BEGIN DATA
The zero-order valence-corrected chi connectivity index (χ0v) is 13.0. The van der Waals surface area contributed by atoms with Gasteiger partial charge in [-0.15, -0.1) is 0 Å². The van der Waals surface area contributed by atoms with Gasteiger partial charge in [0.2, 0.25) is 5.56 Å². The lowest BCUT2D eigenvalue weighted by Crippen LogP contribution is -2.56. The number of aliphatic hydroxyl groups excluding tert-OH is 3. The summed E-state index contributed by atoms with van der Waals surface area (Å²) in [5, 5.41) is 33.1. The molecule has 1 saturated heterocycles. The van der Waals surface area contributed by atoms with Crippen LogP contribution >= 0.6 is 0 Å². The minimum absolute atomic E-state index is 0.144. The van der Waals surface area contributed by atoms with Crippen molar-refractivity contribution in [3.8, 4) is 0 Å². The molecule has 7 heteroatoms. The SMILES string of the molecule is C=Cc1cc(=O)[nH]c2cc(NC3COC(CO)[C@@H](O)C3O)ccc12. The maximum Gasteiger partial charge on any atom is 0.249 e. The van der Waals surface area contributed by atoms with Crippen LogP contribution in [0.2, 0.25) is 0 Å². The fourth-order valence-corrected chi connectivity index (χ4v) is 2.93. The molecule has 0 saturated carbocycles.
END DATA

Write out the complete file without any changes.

The zero-order valence-corrected chi connectivity index (χ0v) is 13.0. The van der Waals surface area contributed by atoms with Gasteiger partial charge in [-0.15, -0.1) is 0 Å². The van der Waals surface area contributed by atoms with Gasteiger partial charge in [0.2, 0.25) is 5.56 Å². The lowest BCUT2D eigenvalue weighted by Crippen LogP contribution is -2.56. The number of aliphatic hydroxyl groups excluding tert-OH is 3. The summed E-state index contributed by atoms with van der Waals surface area (Å²) in [5, 5.41) is 33.1. The molecule has 1 saturated heterocycles. The van der Waals surface area contributed by atoms with Crippen LogP contribution >= 0.6 is 0 Å². The minimum absolute atomic E-state index is 0.144. The van der Waals surface area contributed by atoms with Crippen molar-refractivity contribution in [3.8, 4) is 0 Å². The molecule has 7 heteroatoms. The SMILES string of the molecule is C=Cc1cc(=O)[nH]c2cc(NC3COC(CO)[C@@H](O)C3O)ccc12. The maximum Gasteiger partial charge on any atom is 0.249 e. The van der Waals surface area contributed by atoms with Crippen LogP contribution in [0.2, 0.25) is 0 Å². The fourth-order valence-corrected chi connectivity index (χ4v) is 2.93. The molecule has 0 saturated carbocycles.